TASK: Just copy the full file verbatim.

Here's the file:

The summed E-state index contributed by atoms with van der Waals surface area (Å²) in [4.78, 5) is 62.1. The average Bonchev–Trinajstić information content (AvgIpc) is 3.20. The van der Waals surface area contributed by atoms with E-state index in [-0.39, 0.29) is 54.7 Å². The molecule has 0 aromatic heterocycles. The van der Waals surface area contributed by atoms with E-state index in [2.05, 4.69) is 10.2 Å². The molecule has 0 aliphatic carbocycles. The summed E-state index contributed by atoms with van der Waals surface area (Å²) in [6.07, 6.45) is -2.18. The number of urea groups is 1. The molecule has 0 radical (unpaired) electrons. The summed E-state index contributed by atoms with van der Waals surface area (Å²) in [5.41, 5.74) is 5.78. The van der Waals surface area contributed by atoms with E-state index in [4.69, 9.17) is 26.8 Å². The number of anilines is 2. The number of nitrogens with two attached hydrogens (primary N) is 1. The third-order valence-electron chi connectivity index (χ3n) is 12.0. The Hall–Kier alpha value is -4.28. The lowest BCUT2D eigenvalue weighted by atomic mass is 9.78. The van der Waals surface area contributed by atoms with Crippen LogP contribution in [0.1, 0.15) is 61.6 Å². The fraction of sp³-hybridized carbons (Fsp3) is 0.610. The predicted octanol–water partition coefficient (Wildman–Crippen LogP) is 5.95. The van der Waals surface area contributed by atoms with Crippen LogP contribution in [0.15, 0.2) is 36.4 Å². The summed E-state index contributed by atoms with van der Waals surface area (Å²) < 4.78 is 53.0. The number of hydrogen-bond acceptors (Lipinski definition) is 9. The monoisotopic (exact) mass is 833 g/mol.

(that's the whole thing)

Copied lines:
The summed E-state index contributed by atoms with van der Waals surface area (Å²) in [4.78, 5) is 62.1. The average Bonchev–Trinajstić information content (AvgIpc) is 3.20. The van der Waals surface area contributed by atoms with E-state index in [-0.39, 0.29) is 54.7 Å². The molecule has 0 aromatic heterocycles. The van der Waals surface area contributed by atoms with E-state index in [2.05, 4.69) is 10.2 Å². The molecule has 0 aliphatic carbocycles. The summed E-state index contributed by atoms with van der Waals surface area (Å²) in [6.07, 6.45) is -2.18. The number of urea groups is 1. The molecule has 0 radical (unpaired) electrons. The summed E-state index contributed by atoms with van der Waals surface area (Å²) in [5.41, 5.74) is 5.78. The van der Waals surface area contributed by atoms with E-state index in [4.69, 9.17) is 26.8 Å². The number of anilines is 2. The number of nitrogens with two attached hydrogens (primary N) is 1. The third-order valence-electron chi connectivity index (χ3n) is 12.0. The Hall–Kier alpha value is -4.28. The lowest BCUT2D eigenvalue weighted by atomic mass is 9.78. The van der Waals surface area contributed by atoms with Crippen LogP contribution in [0.1, 0.15) is 61.6 Å². The fraction of sp³-hybridized carbons (Fsp3) is 0.610. The predicted octanol–water partition coefficient (Wildman–Crippen LogP) is 5.95. The van der Waals surface area contributed by atoms with Crippen LogP contribution in [0.15, 0.2) is 36.4 Å². The summed E-state index contributed by atoms with van der Waals surface area (Å²) < 4.78 is 53.0. The number of hydrogen-bond acceptors (Lipinski definition) is 9. The monoisotopic (exact) mass is 833 g/mol.